And in the second chapter Wilentz demonstrates the links between young ramblin'-rounder Bob and the Road-fueled Beats, the singer gradually trading his Chaplinesque clowning for Village hipster cool. And that Bob first met Allen Ginsberg at a party in Sean's uncle Ted's apartment right up above the bookshop... well, serendipity happens, ya dig? Allen and Dylan became partners--in poetry, that is--for decades thereafter.
Obviously, I am skimming the cream of Wilentz's chapters, but I promise they all are worthy of repeat readings; I commend them to you even as I skip over those devoted to Dylan's social-conscious song-writing, and his druggy, chip-on-his-shoulder Blonde on Blonde double album, and his traveling-circus Rolling Thunder tour... and on to two highpoints that must be mentioned: Sean's lovely combination of history and music appreciation, slavery days and blues scholarship, in the chapter titled "Many Martyrs Fell," regarding Dylan's buried-for-years masterpiece celebrating (sort-of; the song is gorgeous but gut-wrenching) "Blind Willie McTell."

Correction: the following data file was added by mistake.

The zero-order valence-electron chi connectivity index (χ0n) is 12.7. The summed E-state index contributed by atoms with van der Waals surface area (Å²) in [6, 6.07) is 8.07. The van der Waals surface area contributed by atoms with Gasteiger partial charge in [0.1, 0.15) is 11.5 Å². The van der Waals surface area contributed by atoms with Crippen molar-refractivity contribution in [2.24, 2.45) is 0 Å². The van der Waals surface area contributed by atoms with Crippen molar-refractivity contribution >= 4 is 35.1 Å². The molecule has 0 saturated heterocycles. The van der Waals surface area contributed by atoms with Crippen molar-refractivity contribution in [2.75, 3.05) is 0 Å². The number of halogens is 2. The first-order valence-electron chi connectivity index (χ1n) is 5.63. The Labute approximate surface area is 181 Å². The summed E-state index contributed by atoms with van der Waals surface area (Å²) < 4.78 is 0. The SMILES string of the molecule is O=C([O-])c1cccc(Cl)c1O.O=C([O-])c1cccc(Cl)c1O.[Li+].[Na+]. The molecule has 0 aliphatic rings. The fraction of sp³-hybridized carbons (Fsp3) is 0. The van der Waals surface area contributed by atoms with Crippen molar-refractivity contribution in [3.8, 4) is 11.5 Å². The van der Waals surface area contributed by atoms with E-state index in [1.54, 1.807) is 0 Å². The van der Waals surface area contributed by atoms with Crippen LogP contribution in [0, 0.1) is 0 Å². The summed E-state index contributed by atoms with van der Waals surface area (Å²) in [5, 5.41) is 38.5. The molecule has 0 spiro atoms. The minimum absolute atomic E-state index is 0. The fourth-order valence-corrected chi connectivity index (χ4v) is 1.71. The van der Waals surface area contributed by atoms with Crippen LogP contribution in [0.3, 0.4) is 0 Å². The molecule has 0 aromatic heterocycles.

Then over the course of three or four chapters Sean traces Dylan's period of wandering in the wilderness (circa 1979 to 1989), searching for answers, his muse gone AWOL--and the slow resurrection as he came to immerse himself in other eras and other minds, rediscovering old folk songs, some world music, and a century of quality pop stuff too (Stephen Foster to Stevie Wonder), borrowing/requisitioning/acquiring/quoting/stealing outright the threads of others to stitch together his own new patchwork pieces of Americana Redux; and rising through several albums again to enjoy a second becoming in this first decade of the 21st--Bob's deadpan cheery spirit and newfound grace well-documented in myriad merry performances and in his quasi-autobiography, Chronicles: Volume One.